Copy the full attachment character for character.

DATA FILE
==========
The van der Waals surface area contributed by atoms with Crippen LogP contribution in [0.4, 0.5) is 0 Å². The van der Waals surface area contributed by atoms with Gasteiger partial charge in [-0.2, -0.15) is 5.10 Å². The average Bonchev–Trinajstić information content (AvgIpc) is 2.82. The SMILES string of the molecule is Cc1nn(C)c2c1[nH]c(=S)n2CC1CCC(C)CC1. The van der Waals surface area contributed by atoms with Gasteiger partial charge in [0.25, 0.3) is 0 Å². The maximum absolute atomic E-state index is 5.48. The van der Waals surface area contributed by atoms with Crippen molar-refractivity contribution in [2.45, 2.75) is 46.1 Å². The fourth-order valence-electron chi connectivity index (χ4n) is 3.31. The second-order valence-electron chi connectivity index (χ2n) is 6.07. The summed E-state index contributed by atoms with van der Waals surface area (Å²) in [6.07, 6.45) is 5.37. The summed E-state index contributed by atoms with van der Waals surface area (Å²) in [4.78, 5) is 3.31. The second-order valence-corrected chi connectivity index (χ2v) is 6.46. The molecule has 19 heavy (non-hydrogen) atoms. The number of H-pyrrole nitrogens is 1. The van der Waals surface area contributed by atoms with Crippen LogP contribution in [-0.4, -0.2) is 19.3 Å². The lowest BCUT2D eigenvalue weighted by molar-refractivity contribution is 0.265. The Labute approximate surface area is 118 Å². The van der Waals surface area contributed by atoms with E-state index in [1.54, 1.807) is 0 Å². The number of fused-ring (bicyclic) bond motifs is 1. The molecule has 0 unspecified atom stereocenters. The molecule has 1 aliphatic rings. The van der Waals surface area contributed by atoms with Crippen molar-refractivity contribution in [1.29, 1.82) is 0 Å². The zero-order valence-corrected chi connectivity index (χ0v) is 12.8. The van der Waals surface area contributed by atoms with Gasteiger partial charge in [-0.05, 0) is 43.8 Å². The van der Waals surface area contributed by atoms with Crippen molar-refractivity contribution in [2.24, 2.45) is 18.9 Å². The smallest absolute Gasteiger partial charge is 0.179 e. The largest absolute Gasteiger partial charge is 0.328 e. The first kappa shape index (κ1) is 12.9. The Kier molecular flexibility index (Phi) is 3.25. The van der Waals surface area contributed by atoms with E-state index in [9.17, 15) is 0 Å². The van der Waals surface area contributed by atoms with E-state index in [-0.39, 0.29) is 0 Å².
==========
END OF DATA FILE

The van der Waals surface area contributed by atoms with Crippen LogP contribution in [0.4, 0.5) is 0 Å². The van der Waals surface area contributed by atoms with Gasteiger partial charge in [-0.2, -0.15) is 5.10 Å². The average Bonchev–Trinajstić information content (AvgIpc) is 2.82. The SMILES string of the molecule is Cc1nn(C)c2c1[nH]c(=S)n2CC1CCC(C)CC1. The van der Waals surface area contributed by atoms with Gasteiger partial charge in [0.25, 0.3) is 0 Å². The maximum absolute atomic E-state index is 5.48. The van der Waals surface area contributed by atoms with Crippen molar-refractivity contribution in [2.45, 2.75) is 46.1 Å². The fourth-order valence-electron chi connectivity index (χ4n) is 3.31. The second-order valence-electron chi connectivity index (χ2n) is 6.07. The summed E-state index contributed by atoms with van der Waals surface area (Å²) in [6.07, 6.45) is 5.37. The summed E-state index contributed by atoms with van der Waals surface area (Å²) in [4.78, 5) is 3.31. The second-order valence-corrected chi connectivity index (χ2v) is 6.46. The molecule has 19 heavy (non-hydrogen) atoms. The number of H-pyrrole nitrogens is 1. The van der Waals surface area contributed by atoms with Crippen LogP contribution in [-0.4, -0.2) is 19.3 Å². The lowest BCUT2D eigenvalue weighted by molar-refractivity contribution is 0.265. The Labute approximate surface area is 118 Å². The van der Waals surface area contributed by atoms with E-state index in [1.54, 1.807) is 0 Å². The number of fused-ring (bicyclic) bond motifs is 1. The molecule has 0 unspecified atom stereocenters. The molecule has 1 aliphatic rings. The van der Waals surface area contributed by atoms with Crippen molar-refractivity contribution in [1.29, 1.82) is 0 Å². The zero-order valence-corrected chi connectivity index (χ0v) is 12.8. The van der Waals surface area contributed by atoms with Gasteiger partial charge in [-0.05, 0) is 43.8 Å². The van der Waals surface area contributed by atoms with Crippen molar-refractivity contribution in [2.24, 2.45) is 18.9 Å². The smallest absolute Gasteiger partial charge is 0.179 e. The largest absolute Gasteiger partial charge is 0.328 e. The first kappa shape index (κ1) is 12.9. The Kier molecular flexibility index (Phi) is 3.25. The van der Waals surface area contributed by atoms with E-state index in [9.17, 15) is 0 Å². The van der Waals surface area contributed by atoms with E-state index in [-0.39, 0.29) is 0 Å².